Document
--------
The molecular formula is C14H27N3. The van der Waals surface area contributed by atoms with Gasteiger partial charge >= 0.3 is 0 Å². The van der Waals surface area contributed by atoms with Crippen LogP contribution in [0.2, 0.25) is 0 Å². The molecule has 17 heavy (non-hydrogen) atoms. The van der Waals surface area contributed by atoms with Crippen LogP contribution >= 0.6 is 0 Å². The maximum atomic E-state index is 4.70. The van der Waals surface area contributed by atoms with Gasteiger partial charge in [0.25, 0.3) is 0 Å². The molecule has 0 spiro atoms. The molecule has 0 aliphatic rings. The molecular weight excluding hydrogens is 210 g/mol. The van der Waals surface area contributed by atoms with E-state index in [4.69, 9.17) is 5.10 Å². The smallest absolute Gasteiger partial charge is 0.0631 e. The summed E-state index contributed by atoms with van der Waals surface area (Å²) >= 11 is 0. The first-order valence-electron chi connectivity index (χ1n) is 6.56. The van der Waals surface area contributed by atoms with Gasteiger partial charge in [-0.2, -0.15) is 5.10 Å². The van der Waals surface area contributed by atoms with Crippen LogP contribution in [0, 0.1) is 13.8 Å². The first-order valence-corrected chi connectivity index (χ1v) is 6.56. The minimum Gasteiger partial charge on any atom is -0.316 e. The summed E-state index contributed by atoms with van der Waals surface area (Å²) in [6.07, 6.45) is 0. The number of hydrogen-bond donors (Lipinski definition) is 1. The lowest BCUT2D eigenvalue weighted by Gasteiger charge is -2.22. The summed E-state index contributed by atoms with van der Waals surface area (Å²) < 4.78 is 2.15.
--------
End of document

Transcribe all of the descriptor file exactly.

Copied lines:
The molecular formula is C14H27N3. The van der Waals surface area contributed by atoms with Gasteiger partial charge >= 0.3 is 0 Å². The van der Waals surface area contributed by atoms with Crippen LogP contribution in [0.2, 0.25) is 0 Å². The molecule has 17 heavy (non-hydrogen) atoms. The van der Waals surface area contributed by atoms with Crippen LogP contribution >= 0.6 is 0 Å². The maximum atomic E-state index is 4.70. The van der Waals surface area contributed by atoms with Gasteiger partial charge in [0.25, 0.3) is 0 Å². The molecule has 0 spiro atoms. The molecule has 0 aliphatic rings. The molecular weight excluding hydrogens is 210 g/mol. The van der Waals surface area contributed by atoms with E-state index in [4.69, 9.17) is 5.10 Å². The smallest absolute Gasteiger partial charge is 0.0631 e. The summed E-state index contributed by atoms with van der Waals surface area (Å²) >= 11 is 0. The first-order valence-electron chi connectivity index (χ1n) is 6.56. The van der Waals surface area contributed by atoms with Gasteiger partial charge in [-0.2, -0.15) is 5.10 Å². The van der Waals surface area contributed by atoms with Crippen LogP contribution in [0, 0.1) is 13.8 Å². The first-order valence-corrected chi connectivity index (χ1v) is 6.56. The minimum Gasteiger partial charge on any atom is -0.316 e. The summed E-state index contributed by atoms with van der Waals surface area (Å²) in [6.07, 6.45) is 0. The number of hydrogen-bond donors (Lipinski definition) is 1. The lowest BCUT2D eigenvalue weighted by Gasteiger charge is -2.22. The summed E-state index contributed by atoms with van der Waals surface area (Å²) < 4.78 is 2.15.